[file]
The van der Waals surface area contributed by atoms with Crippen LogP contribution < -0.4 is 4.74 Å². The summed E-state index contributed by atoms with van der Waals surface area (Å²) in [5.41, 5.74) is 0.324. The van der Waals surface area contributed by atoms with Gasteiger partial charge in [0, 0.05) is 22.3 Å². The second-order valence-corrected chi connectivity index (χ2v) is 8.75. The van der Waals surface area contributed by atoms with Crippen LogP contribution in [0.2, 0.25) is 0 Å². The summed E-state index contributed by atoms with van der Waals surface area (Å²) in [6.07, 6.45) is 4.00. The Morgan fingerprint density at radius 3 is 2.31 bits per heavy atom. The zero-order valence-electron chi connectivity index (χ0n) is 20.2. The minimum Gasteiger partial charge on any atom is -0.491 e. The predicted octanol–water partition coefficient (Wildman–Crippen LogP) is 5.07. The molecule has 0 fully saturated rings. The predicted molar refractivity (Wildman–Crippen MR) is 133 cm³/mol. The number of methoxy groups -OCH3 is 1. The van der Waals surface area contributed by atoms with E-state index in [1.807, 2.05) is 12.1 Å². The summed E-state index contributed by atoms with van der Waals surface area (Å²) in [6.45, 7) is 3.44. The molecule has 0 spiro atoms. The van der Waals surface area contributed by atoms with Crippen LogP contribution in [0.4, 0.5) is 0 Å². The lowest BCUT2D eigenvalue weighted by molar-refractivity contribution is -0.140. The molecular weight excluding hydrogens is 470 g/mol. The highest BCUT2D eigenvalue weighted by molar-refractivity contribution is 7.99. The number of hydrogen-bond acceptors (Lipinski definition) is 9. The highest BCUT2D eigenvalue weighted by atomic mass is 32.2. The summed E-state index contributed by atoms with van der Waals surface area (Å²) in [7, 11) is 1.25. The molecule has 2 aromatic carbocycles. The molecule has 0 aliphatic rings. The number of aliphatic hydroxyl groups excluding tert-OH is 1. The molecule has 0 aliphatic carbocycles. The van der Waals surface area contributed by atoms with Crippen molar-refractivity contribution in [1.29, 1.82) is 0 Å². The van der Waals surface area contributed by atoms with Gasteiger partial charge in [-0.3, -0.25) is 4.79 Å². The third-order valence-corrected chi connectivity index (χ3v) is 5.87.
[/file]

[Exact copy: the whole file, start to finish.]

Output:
The van der Waals surface area contributed by atoms with Crippen LogP contribution < -0.4 is 4.74 Å². The summed E-state index contributed by atoms with van der Waals surface area (Å²) in [5.41, 5.74) is 0.324. The van der Waals surface area contributed by atoms with Gasteiger partial charge in [0, 0.05) is 22.3 Å². The second-order valence-corrected chi connectivity index (χ2v) is 8.75. The van der Waals surface area contributed by atoms with Crippen LogP contribution in [0.2, 0.25) is 0 Å². The summed E-state index contributed by atoms with van der Waals surface area (Å²) in [6.07, 6.45) is 4.00. The Morgan fingerprint density at radius 3 is 2.31 bits per heavy atom. The zero-order valence-electron chi connectivity index (χ0n) is 20.2. The minimum Gasteiger partial charge on any atom is -0.491 e. The predicted octanol–water partition coefficient (Wildman–Crippen LogP) is 5.07. The molecule has 0 fully saturated rings. The predicted molar refractivity (Wildman–Crippen MR) is 133 cm³/mol. The number of methoxy groups -OCH3 is 1. The van der Waals surface area contributed by atoms with E-state index in [1.807, 2.05) is 12.1 Å². The summed E-state index contributed by atoms with van der Waals surface area (Å²) in [6.45, 7) is 3.44. The molecule has 0 spiro atoms. The van der Waals surface area contributed by atoms with Crippen LogP contribution in [0.4, 0.5) is 0 Å². The lowest BCUT2D eigenvalue weighted by molar-refractivity contribution is -0.140. The molecular weight excluding hydrogens is 470 g/mol. The highest BCUT2D eigenvalue weighted by molar-refractivity contribution is 7.99. The number of hydrogen-bond acceptors (Lipinski definition) is 9. The highest BCUT2D eigenvalue weighted by atomic mass is 32.2. The summed E-state index contributed by atoms with van der Waals surface area (Å²) in [7, 11) is 1.25. The molecule has 2 aromatic carbocycles. The molecule has 0 aliphatic rings. The number of aliphatic hydroxyl groups excluding tert-OH is 1. The molecule has 0 aliphatic carbocycles. The van der Waals surface area contributed by atoms with Crippen molar-refractivity contribution in [1.29, 1.82) is 0 Å². The van der Waals surface area contributed by atoms with Gasteiger partial charge in [-0.3, -0.25) is 4.79 Å². The third-order valence-corrected chi connectivity index (χ3v) is 5.87.